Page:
Cries and Whispers

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Photo Source: Richard Termine

Putting one of the greatest films of all time on stage would appear to be an impossible challenge, and Dutch director Ivo van Hove is the just the man to take it up. The iconoclastic theater auteur has put his individual stamp on world classics by Ibsen, O'Neill, Williams, and Hellman at New York Theater Workshop, shattering the fourth wall of these representational plays by pushing the emotional subtext right to the top. His raw approach doesn't always work—the van Hove "Streetcar" was more of a frat party than a clash of wills between Blanche and Stanley—but his production of "Cries and Whispers," Ingmar Bergman's gut-wrenching 1972 film about death, faith, and family, is a brilliant theatricalization of a masterpiece from another medium.

The main challenge in transferring Bergman's portrait of three sisters dealing with the painful illness of one of them is the potential loss of the film's intimacy. Through the theater gives us live actors, we forfeit the movie's ability to zoom in with close-ups. In the original work, Bergman offers unflinching uncut shots of the suffering of Agnes, the stricken sibling whose fatal agonies test the superficial affection of her narcissistic sisters, Karin and Maria. Only the family maid, Anna, is willing to selflessly comfort and support her ailing mistress.

Van Hove solves the problem by changing the setting from Bergman's early 1900s to the 2010s and making Agnes a video artist. As audiences enter the BAM Harvey Theater—where the Toneelgroep Amsterdam production of the piece is playing as part of the Next Wave Festival—they are greeted with the tormented face of Chris Nietvelt, as Agnes, blown up on a huge monitor. The artist is documenting her demise, which is made shatteringly immediate by Nietvelt's harrowing performance, Van Hove's merciless and deliberate staging, and Tal Yarden's spiky video design.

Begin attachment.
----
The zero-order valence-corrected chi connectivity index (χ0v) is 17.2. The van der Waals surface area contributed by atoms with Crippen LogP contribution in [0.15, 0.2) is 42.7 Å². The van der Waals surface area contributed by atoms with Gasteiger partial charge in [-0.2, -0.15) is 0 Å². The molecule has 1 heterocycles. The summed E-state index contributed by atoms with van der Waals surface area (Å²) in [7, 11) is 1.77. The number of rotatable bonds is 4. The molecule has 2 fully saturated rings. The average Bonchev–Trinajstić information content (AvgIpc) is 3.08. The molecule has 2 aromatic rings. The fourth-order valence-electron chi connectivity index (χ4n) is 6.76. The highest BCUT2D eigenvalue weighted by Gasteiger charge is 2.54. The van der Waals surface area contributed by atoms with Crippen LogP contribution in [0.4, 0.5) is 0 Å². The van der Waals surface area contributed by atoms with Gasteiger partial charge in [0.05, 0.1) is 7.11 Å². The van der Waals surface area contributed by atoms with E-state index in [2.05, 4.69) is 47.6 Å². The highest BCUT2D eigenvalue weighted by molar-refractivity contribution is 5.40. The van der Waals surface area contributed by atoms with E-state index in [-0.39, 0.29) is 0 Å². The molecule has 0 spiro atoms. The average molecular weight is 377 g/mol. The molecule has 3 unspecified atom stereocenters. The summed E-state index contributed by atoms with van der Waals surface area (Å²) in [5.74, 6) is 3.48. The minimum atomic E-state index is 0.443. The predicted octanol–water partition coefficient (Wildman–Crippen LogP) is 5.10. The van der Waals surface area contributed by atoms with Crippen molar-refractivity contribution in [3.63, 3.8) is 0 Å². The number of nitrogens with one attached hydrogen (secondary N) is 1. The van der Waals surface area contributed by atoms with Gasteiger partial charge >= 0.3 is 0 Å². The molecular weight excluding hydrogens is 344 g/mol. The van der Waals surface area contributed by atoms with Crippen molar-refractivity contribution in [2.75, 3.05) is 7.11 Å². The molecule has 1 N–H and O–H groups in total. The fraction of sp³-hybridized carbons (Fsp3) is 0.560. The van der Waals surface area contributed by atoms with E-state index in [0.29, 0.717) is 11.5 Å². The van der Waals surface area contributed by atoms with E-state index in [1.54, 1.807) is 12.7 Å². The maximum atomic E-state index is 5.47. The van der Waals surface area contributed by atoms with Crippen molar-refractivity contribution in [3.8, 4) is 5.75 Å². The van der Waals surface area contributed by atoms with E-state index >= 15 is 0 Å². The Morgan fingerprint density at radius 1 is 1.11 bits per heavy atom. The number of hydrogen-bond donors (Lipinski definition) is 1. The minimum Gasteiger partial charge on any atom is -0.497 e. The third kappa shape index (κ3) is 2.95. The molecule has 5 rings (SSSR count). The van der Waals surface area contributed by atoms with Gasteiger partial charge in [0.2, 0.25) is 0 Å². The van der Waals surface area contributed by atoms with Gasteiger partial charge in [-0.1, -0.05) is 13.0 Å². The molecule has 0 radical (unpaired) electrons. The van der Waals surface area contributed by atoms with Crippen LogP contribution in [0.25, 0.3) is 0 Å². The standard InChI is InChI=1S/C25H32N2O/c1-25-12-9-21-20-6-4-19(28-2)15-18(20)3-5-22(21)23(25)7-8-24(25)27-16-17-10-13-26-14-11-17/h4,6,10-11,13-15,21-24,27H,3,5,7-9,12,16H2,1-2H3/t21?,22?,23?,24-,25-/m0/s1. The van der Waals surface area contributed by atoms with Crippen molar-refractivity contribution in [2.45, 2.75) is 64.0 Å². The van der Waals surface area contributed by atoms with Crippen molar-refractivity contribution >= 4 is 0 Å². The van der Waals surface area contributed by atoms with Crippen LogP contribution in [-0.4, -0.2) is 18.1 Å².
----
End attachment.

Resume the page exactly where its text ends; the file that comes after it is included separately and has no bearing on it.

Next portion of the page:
After the lights dim, Jan Versweyveld's sleekly cold set suddenly comes alive with alarms and music as Agnes is awakened to begin a day of pain. Nietveld makes Agnes' suffering achingly real as she details the character's intense agony through her eloquent body language, dragging her exhausted frame from bed to toilet and back again. Yet we can still see the bright spirit in the blighted shell. Halina Reijn's childish Maria and Janni Goslinga's aloof Karin are equally well-documented through small gestures and actions that speak volumes of subtext. Watch as Reijn briefly touches Nietvelt's back and then quickly withdraws it, as if Maria is saying "There, I've shown Agnes I feel sorry for her. Now I can retreat into myself again." Karina Smulders radiates compassion and tenderness as the saintlike Anna. Roeland Fernhout, who also provides the evocative sound design, and Hugo Koolschijn intensely limn the men in the sisters' lives.

In addition to examining Bergman's themes of the roles of religion and family in the face of death, van Hove adds a consideration of art to the mix. Here Agnes uses her creativity to express her pain and fear. In a grisly coup de théâtre, the director has Nietvelt cover herself with blue paint and fecal matter and then roll around on a large blank canvas while narrating Agnes' excruciating death throes, creating a Jackson Pollack–like painting of the character's anguish. Then, after Agnes finally dies, the rest of the cast slowly cleans up all of her elaborate video equipment along with her stained and soiled sheets and bedclothes, removing the evidence of her messy, uncomfortable death and the art that chronicled it. In a telling moment, Goslinga as Karin gingerly rolls up the splatter painting and folds it up as if it were trash.

The play concludes with Agnes reflecting on her art as a means of combating death. As she speaks, a gorgeous video of figures making snow angels plays on a giant screen behind her. It's a lovely finish to a difficult and moving theatrical journey.

Presented by Brooklyn Academy of Music as part of BAM 2011 Next Wave Festival at BAM Harvey Theatre, 651 Fulton St., Brooklyn, N.Y. Oct. 25–29. Wed.–Sat., 7:30 p.m. (718) 636-4100 or